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EU Commission ups cereal export tax

07 August 1997
EU Commission ups cereal export tax

THE European Union Commission has raised – and then doubled – cereal export taxes in a bid to reduce the amount leaving the Continent.

World market prices have now reached EU prices for some cereals, and to prevent domestic prices from soaring and to avoid disruption to internal markets the Commission has raised export taxes – much to the dismay of grain traders.

Last Friday, the Commission initiated bids for export licences at a tax of 0.5Ecu per tonne (36p). However, after three days of reflection it rejected all requests, arguing that the offers, which amounted to over 1 million tonnes, were of a speculative nature.

Then, on Tuesday, it raised the daily standing export tax to 3Ecu/t (£2.16/t). Not satisfied that the increase would stifle trade, the Commission again today raised the export tax to 6Ecu/t (£4.32/t).

Bids for 472,000t of wheat sales to North Africa were finally accepted today, carrying the new 6Ecu/t tax.

“While this is frustrating, UK exporters main concern at the moment is our wheat quality,” said one trader.

Heavy rains throughout most of the UK – with floods ravaging crops in the south of England and Wales – have caused widespread concern over this years grain quality.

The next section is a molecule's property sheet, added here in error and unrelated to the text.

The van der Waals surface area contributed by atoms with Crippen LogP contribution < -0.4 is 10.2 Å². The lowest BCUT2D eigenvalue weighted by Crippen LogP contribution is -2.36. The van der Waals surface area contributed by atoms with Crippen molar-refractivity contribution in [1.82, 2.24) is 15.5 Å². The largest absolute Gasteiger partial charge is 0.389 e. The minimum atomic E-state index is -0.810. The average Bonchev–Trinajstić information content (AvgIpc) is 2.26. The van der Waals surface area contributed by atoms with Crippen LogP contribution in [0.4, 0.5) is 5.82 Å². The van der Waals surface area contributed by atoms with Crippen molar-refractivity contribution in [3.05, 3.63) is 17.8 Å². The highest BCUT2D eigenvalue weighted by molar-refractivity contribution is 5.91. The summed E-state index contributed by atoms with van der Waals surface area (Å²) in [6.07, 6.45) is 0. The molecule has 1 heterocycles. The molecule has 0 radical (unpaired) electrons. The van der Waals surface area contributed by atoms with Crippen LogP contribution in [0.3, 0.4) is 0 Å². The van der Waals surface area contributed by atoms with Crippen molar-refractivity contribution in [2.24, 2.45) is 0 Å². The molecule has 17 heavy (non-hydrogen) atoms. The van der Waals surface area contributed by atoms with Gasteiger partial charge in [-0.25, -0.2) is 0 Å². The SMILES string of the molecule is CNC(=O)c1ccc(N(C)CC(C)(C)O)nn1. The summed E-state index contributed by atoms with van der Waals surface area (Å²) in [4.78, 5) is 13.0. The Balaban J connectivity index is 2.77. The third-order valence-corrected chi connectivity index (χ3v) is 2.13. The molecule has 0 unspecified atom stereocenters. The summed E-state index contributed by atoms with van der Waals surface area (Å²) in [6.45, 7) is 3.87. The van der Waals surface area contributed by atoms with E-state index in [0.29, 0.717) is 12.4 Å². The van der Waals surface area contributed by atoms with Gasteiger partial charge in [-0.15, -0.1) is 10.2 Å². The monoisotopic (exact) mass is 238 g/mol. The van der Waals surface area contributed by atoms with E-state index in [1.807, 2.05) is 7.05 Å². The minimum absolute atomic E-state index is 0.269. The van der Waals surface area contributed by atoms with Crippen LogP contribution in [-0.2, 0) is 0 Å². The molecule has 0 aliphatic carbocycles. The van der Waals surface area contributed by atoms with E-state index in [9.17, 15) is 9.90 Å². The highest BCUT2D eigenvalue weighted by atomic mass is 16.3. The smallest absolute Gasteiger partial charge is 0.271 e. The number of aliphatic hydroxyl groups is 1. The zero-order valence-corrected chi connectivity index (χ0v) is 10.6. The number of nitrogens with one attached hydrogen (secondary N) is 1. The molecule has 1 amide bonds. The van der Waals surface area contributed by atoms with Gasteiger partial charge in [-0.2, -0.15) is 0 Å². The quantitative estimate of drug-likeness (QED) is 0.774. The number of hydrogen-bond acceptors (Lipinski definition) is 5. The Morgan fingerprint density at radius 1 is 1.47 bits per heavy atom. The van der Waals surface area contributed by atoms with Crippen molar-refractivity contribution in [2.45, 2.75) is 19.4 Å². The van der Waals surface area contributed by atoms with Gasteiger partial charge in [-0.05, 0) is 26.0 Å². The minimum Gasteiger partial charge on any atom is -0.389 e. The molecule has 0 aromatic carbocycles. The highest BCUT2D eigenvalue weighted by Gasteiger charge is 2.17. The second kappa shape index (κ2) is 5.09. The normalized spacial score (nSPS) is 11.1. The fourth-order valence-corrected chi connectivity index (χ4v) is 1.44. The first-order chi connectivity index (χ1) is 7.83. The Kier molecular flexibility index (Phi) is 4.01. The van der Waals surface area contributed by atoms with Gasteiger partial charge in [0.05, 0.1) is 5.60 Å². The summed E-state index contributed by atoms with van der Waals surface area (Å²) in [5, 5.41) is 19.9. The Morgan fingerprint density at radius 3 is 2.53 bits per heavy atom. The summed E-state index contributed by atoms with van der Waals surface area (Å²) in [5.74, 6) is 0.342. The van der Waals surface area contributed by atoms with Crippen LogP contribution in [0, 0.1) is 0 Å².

FWi staff

    Read more on:
  • News

EU Commission ups cereal export tax

07 August 1997
EU Commission ups cereal export tax

THE European Union Commission has raised – and then doubled – cereal export taxes in a bid to reduce the amount leaving the Continent.

World market prices have now reached EU prices for some cereals, and to prevent domestic prices from soaring and to avoid disruption to internal markets the Commission has raised export taxes – much to the dismay of grain traders.

Last Friday, the Commission initiated bids for export licences at a tax of 0.5Ecu per tonne (36p). However, after three days of reflection it rejected all requests, arguing that the offers, which amounted to over 1 million tonnes, were of a speculative nature.

Then, on Tuesday, it raised the daily standing export tax to 3Ecu/t (£2.16/t). Not satisfied that the increase would stifle trade, the Commission again today raised the export tax to 6Ecu/t (£4.32/t).

Bids for 472,000t of wheat sales to North Africa were finally accepted today, carrying the new 6Ecu/t tax.

“While this is frustrating, UK exporters main concern at the moment is our wheat quality,” said one trader.

Heavy rains throughout most of the UK – with floods ravaging crops in the south of England and Wales – have caused widespread concern over this years grain quality.

FWi staff

    Read more on:
  • News
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